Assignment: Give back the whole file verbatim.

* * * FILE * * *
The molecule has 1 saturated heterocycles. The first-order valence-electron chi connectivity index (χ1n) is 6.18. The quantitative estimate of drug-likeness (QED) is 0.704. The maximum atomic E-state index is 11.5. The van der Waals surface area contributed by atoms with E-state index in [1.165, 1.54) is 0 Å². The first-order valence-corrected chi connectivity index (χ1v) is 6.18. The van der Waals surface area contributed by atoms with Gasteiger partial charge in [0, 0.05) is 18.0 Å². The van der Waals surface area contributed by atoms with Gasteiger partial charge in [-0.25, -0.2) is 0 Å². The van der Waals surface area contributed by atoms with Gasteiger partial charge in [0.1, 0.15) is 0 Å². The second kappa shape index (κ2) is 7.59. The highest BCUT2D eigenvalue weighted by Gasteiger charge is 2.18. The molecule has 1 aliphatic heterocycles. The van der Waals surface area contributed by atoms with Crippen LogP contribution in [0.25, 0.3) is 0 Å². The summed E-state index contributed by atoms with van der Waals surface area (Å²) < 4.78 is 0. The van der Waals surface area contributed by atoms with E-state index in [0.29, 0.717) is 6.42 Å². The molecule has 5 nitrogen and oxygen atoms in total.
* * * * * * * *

The molecule has 1 saturated heterocycles. The first-order valence-electron chi connectivity index (χ1n) is 6.18. The quantitative estimate of drug-likeness (QED) is 0.704. The maximum atomic E-state index is 11.5. The van der Waals surface area contributed by atoms with E-state index in [1.165, 1.54) is 0 Å². The first-order valence-corrected chi connectivity index (χ1v) is 6.18. The van der Waals surface area contributed by atoms with Gasteiger partial charge in [0, 0.05) is 18.0 Å². The van der Waals surface area contributed by atoms with Gasteiger partial charge in [-0.25, -0.2) is 0 Å². The van der Waals surface area contributed by atoms with Gasteiger partial charge in [0.1, 0.15) is 0 Å². The second kappa shape index (κ2) is 7.59. The highest BCUT2D eigenvalue weighted by Gasteiger charge is 2.18. The molecule has 1 aliphatic heterocycles. The van der Waals surface area contributed by atoms with Crippen LogP contribution in [0.25, 0.3) is 0 Å². The summed E-state index contributed by atoms with van der Waals surface area (Å²) < 4.78 is 0. The van der Waals surface area contributed by atoms with E-state index in [0.29, 0.717) is 6.42 Å². The molecule has 5 nitrogen and oxygen atoms in total.